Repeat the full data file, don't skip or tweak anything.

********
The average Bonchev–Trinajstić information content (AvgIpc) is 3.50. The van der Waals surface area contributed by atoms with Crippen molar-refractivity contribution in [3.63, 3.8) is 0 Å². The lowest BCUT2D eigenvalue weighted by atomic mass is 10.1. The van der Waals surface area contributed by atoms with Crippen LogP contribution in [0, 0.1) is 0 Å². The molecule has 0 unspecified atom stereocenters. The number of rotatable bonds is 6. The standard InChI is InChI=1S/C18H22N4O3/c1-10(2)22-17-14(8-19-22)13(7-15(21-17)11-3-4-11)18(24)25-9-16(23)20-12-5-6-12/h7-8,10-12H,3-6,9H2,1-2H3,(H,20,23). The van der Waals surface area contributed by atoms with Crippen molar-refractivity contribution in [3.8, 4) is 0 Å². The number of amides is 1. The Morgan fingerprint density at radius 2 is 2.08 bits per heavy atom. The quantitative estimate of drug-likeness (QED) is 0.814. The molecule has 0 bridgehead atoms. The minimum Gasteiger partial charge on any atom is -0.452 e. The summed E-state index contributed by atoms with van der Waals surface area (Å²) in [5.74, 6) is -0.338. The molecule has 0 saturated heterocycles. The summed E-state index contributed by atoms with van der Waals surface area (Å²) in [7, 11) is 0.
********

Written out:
The average Bonchev–Trinajstić information content (AvgIpc) is 3.50. The van der Waals surface area contributed by atoms with Crippen molar-refractivity contribution in [3.63, 3.8) is 0 Å². The lowest BCUT2D eigenvalue weighted by atomic mass is 10.1. The van der Waals surface area contributed by atoms with Crippen LogP contribution in [0, 0.1) is 0 Å². The molecule has 0 unspecified atom stereocenters. The number of rotatable bonds is 6. The standard InChI is InChI=1S/C18H22N4O3/c1-10(2)22-17-14(8-19-22)13(7-15(21-17)11-3-4-11)18(24)25-9-16(23)20-12-5-6-12/h7-8,10-12H,3-6,9H2,1-2H3,(H,20,23). The van der Waals surface area contributed by atoms with Crippen molar-refractivity contribution in [3.8, 4) is 0 Å². The number of amides is 1. The Morgan fingerprint density at radius 2 is 2.08 bits per heavy atom. The quantitative estimate of drug-likeness (QED) is 0.814. The molecule has 0 bridgehead atoms. The minimum Gasteiger partial charge on any atom is -0.452 e. The summed E-state index contributed by atoms with van der Waals surface area (Å²) in [5.74, 6) is -0.338. The molecule has 0 saturated heterocycles. The summed E-state index contributed by atoms with van der Waals surface area (Å²) in [7, 11) is 0.